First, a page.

Think Before You Start; Plan Before You Play
In my professional life, I teach Business Writing workshops. We start with a planning process, then talk about clear, concise, active language, and then get down to the nitty-gritties like grammar, punctuation, and proofreading. I have recently come to see some parallels between making quilts and writing. Stay with me for a minute here, and I’ll tell you what I mean.
The writing planning process is, essentially, the part where you think before you write. Think about your reader, about who you’re writing to and what they care about. Think about why you are writing. Think about what you want to say. Then think about what information to include, what to leave out, and how to organize it all to meet the needs of your reader. If you spend a few minutes thinking about your reader and working to articulate your main point, your writing will be more efficient and effective, and you’ll get the results that you want.
Do you see where I'm going with this? When you’re making a quilt as a gift (or as a commission), many of the same planning steps/questions apply. Often, we don’t consciously think about these questions. Sometimes, though, if we’re stuck or struggling, they can be helpful as a starting point.
Especially when you are making something for a specific person, thinking about these types of questions can help you make sure your gift or commission is well received. The answers can help you choose fabrics, designs, shapes, sizes, and materials that will be appropriate.
Who are you making the quilt for?
Yourself? Someone else? Are they old? Young? Sick? Healthy? Celebrating? Mourning?
In my last post, for example, I wrote about the quilt I made for my son to take to college. He helped choose the colors, the size, and the backing material.
A bunch of years ago, I told my younger son I’d make him a quilt. I took him with me to the fabric store and let him pick out a selection of his favorites. Perhaps I could have helped him curate his selection a bit more, but, oh well. I knew he wanted it to be big enough to cuddle in, so that helped me determine the size. And, as I have mentioned before, my family likes fuzzy backings, so my son got to choose the back as well.
The resulting quilt is wild, but kind of like a time capsule of what he was like at the time. He liked it, so I felt like I had achieved my goal.
Why are you making it for that person? How will it be used?
Is it a gift? A commission? A fundraiser? A skill-building exercise? Is it art for a wall? Warmth for a baby? Covering for a bed? Memories of a loved one?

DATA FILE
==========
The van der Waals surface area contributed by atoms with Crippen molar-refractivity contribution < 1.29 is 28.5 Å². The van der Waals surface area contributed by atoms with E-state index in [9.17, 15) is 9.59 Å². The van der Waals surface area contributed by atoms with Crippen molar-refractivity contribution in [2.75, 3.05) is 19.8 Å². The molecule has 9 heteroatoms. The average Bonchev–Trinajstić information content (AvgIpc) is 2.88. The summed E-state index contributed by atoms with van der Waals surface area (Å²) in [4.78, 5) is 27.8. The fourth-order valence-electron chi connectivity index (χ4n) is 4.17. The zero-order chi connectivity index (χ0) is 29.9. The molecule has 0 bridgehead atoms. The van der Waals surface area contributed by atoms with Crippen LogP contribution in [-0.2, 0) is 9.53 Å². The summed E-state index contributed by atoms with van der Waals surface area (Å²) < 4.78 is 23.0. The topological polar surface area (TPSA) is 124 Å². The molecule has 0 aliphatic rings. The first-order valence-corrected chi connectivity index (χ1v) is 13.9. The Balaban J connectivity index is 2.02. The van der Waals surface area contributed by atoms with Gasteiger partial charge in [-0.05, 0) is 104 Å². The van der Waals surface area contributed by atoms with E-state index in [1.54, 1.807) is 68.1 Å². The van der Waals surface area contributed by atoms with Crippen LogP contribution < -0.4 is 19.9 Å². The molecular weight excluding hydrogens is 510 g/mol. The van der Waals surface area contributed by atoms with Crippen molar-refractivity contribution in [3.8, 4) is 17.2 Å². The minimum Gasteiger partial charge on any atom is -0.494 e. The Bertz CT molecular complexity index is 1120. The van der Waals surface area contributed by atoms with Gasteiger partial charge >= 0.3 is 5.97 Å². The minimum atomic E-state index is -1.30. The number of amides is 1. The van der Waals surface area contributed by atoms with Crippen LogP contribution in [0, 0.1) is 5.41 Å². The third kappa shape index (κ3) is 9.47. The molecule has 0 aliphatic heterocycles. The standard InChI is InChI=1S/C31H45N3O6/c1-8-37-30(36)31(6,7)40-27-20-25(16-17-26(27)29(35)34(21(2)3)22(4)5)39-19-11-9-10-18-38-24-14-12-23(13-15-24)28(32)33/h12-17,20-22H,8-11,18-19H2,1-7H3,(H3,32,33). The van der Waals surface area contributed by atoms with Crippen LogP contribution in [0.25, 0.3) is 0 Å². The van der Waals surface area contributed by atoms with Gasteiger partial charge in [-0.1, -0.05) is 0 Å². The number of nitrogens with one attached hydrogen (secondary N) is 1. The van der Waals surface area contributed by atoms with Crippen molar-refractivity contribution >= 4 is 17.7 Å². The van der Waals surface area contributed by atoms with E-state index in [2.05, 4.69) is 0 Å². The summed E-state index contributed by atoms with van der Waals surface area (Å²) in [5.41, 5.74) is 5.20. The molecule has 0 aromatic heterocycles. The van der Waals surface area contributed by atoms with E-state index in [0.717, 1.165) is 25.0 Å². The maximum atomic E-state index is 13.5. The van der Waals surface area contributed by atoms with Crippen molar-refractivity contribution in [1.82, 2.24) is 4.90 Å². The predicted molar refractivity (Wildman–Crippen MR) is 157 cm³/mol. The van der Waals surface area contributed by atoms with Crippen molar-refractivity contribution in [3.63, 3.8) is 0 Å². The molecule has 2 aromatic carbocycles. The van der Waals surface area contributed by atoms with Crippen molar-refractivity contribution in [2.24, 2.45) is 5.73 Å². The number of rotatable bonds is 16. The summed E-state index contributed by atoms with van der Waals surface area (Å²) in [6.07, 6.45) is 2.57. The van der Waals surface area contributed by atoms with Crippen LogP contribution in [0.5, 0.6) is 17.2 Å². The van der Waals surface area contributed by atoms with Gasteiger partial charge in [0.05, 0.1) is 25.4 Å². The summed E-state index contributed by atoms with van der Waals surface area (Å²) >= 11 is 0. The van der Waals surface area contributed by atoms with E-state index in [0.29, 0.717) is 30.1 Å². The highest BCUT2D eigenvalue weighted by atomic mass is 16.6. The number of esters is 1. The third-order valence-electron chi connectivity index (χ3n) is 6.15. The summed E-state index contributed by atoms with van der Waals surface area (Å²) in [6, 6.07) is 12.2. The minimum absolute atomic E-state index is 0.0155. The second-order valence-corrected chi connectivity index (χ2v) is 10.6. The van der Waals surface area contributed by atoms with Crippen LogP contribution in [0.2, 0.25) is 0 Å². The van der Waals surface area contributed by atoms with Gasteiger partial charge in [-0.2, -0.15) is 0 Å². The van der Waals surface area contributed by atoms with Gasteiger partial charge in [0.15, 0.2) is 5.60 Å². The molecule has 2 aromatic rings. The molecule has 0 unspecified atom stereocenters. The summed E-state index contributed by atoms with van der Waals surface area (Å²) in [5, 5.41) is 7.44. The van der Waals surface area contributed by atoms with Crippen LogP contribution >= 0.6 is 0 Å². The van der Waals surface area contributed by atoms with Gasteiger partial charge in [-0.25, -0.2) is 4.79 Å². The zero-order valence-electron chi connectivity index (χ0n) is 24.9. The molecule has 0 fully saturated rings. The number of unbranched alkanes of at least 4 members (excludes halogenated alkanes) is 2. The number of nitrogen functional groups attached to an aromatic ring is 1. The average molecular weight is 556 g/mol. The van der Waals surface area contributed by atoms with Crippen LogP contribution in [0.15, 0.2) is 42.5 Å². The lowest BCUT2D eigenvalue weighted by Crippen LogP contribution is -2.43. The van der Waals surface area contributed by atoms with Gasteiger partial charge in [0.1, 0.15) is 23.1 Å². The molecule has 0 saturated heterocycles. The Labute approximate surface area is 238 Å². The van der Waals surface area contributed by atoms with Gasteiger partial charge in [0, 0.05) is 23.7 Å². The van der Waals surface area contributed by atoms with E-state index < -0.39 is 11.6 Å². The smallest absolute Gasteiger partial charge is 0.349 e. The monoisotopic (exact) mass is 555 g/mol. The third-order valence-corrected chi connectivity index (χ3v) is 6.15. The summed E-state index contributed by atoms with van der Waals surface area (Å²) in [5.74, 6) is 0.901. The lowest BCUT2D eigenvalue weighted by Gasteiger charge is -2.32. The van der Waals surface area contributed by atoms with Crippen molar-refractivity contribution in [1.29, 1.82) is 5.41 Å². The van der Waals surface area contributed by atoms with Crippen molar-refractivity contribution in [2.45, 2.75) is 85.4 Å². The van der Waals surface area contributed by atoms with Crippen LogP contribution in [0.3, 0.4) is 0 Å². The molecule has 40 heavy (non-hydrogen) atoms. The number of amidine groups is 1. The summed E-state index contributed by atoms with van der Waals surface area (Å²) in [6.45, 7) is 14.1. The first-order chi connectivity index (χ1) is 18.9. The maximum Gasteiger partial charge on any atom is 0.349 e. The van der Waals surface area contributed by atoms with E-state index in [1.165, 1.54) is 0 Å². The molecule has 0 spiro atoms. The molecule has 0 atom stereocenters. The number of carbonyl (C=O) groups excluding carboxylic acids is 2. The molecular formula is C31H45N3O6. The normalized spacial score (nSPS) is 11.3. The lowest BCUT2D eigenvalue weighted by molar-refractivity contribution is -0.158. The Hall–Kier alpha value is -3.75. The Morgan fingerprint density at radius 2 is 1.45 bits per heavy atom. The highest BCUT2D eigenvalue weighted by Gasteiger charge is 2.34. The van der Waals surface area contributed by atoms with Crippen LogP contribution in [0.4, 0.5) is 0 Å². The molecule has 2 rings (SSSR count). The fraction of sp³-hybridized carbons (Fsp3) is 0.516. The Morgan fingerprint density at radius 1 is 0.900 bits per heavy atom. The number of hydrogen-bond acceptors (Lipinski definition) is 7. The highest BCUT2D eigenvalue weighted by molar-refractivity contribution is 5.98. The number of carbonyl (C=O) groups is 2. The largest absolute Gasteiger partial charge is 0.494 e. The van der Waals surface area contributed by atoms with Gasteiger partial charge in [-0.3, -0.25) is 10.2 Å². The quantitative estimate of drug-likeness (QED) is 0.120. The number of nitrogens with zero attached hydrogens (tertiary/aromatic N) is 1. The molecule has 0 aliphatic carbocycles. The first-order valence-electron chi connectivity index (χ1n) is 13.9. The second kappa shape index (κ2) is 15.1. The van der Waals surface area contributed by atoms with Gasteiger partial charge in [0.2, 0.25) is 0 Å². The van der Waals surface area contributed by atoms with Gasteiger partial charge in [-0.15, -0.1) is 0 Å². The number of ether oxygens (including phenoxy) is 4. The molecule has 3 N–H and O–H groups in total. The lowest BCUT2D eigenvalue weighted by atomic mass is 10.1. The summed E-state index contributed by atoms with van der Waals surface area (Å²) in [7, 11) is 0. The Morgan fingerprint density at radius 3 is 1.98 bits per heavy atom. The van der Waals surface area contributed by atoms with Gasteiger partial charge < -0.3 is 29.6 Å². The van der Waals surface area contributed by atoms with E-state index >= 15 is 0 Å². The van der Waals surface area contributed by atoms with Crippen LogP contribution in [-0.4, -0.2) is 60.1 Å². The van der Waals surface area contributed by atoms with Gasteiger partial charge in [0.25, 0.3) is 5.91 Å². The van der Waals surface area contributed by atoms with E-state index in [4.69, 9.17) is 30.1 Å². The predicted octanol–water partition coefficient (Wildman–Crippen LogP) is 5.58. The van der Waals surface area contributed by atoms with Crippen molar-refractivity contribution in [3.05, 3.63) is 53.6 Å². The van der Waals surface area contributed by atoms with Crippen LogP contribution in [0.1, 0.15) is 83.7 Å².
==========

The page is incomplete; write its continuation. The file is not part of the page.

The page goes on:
For one project, I made a quilt for a first-grade teacher. This teacher had seen and helped with a variety of auction quilts over the years, but had never gotten to have one for himself. When the class parents were talking about an end-of-year gift for him, I offered to make a quilt. I knew he liked to garden, and I knew he liked the quilts we had made for auctions, so I decided to have the kids collaborate on a garden-themed quilt for him.
It was such fun to think about him and the joy he brought to the kids as I sewed it together. At the same time, I wished I had more information about how he might use a quilt. Would he want to put it on a bed? Hang it on a wall? Hide it in a box? Knowing how he might use it would have made me much more comfortable in choosing a size, shape, design, and even materials and construction.
What is the quilt meant to communicate?
I love you! I miss you! Get well! Congratulations!
Here is a detail from the quilt I made for my best "forever friend." It was the first time I had actually spelled out the message of the quilt right in the piecing. My friend loved it because she knew it had been made just for her.
I sent these ladies to some other friends as part of a gift exchange. As I wrote in the letter that accompanied them, “Your ‘sisters in support’ may be scattered across the country, but they/we remain part of a virtual brigade meant to bring you smiles all year long.”
Why was I sending a virtual brigade across the country? Those who are the stocking fillers at Christmas are often those whose own stockings remain flat. To address this problem, a friend of mine started an online group called the Flat Stocking Brigade, or FSB, so that we could bring each other a little light and joy during the holiday season. Sometimes we had a secret Santa-type of exchange, in which we were each assigned another member of the group, and other times we each sent a small gift to each participant, so that together we made each others’ stockings full.
One year I wanted to use my quilty skills to make gifts for the Brigade, but I didn’t know what to send. I did know whatever I made would have to be small (to be manageable and mail-able). I also knew my “audience” was a group of supportive women all over the country. Inspired by Fern Royce’s Marching Ladies quilt, I eventually made and sent out these ladies (each about 10” x 12”). I kept one for myself, and she hangs, contentedly, on the wall next to my sewing machine.
Planning steps and questions aren’t useful for every kind of quilting OR every kind of writing. Business writing differs from poetry just as t-shirt quilt commissions differ from improv mini-quilts. Planning can be useful, though, especially when you’re looking for a way to start.
What are you planning to make next?